On CNN’s State of the Union this morning, White House Chief of Staff Jack Lew was asked why President Obama asserted executive privilege for Attorney General Eric Holder over Fast and Furious documents when he railed against the use of executive privilege in 2007. Remember, President Obama campaigned on his administration being the “most transparent administration in history.”
White House Chief Of Staff Jacob Lew: “Candy, let’s go back to the facts. The facts are that this was a bad plan, this Fast and Furious. It’s something that started in the Bush Administration and the Attorney General did not know about it. It came out of the region and when the Attorney General learned about it, what he did was stop it. He said it was wrong and he said we’re not going to do it. There was a period of time when the Attorney General didn’t know about it because it was happening at a regional office, that a statement was made to Congress that had to be corrected. The Attorney General corrected it. Every document related to the decisions up to that point has been shared. This is not a question of finding facts, this is a question that Congress at the beginning of this investigation said they were going to use their investigatory powers in a political way, and this is political not a substantive question.”
In their never-ending efforts to buy votes with other people’s money (see the first cartoon in this post), politicians have been expanding the welfare state and creating more dependency.
It also has very worrisome long-run effects on the stability and viability of a culture, as shown by these two cartoons.
A stark example can be seen in the food stamp program, which has morphed from a handout for the genuinely poor to a widespread entitlement for everyone from college students to the Octo-mom, and for products ranging from luxury coffee to lobster.
Here are some of the unpleasant details about the fiscal costs from Veronique de Rugy’s column in the Washington Examiner.
Continue reading HERE.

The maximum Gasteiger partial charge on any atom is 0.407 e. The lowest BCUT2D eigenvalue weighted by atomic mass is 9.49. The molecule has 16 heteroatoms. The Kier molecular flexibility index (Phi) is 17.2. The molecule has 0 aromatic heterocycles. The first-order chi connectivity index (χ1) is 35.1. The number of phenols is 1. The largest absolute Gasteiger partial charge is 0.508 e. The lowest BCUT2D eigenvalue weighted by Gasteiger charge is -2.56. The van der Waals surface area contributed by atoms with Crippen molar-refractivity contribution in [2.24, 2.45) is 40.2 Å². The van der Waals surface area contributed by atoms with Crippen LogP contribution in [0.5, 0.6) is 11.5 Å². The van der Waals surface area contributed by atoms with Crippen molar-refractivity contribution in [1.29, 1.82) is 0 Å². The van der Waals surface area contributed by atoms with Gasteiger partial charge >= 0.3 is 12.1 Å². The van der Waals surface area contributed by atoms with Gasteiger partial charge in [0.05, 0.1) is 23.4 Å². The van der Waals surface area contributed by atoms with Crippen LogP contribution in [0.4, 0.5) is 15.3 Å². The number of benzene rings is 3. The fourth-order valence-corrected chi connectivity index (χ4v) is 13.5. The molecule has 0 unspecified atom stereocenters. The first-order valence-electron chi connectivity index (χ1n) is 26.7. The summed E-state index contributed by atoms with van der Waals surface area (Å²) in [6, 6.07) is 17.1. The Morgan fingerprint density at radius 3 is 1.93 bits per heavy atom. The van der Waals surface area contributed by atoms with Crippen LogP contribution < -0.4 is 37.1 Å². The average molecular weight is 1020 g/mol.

Legistalker “The latest online activity of Congress members. This site keeps track of members of Congress through Twitter, YouTube, and hundreds of news sources, with clean feeds that are updated every 20 seconds. Search for a zip code, state, or name to find a member. The site also lists Web sites, e-mail addresses, and phone number for members of Congress.”
Ancient doctors would test for diabetes by tasting the urine of a suspected sufferer of diabetes. Sweet urine is high in glucose, suggesting the presence of diabetes. – Provided by RandomHistory.com
RNC Chief Reince Priebus says that it doesn’t matter that he can’t stand the decision by the Supreme Court. Obama’s lawyers argued that the mandate penalty was a tax and the Supreme Court agreed and ruled that it was a tax and therefore the RNC is going to pound away on the fact that Obama broke his promise to not raise taxes on the middle class. He says that the Democrats may have won the battle be he believes Republicans are going to win the war. Awesome!
more on Video
Have you noticed this? That from obama on down, all the democrats are calling the tax for not getting insurance under obamacare a penalty? It is not a tax they say! Despite the Supreme Court saying it is a tax! All the liberals are saying that republicans got it wrong, it is a penalty and not a tax. These people are delusional to say it is a penalty.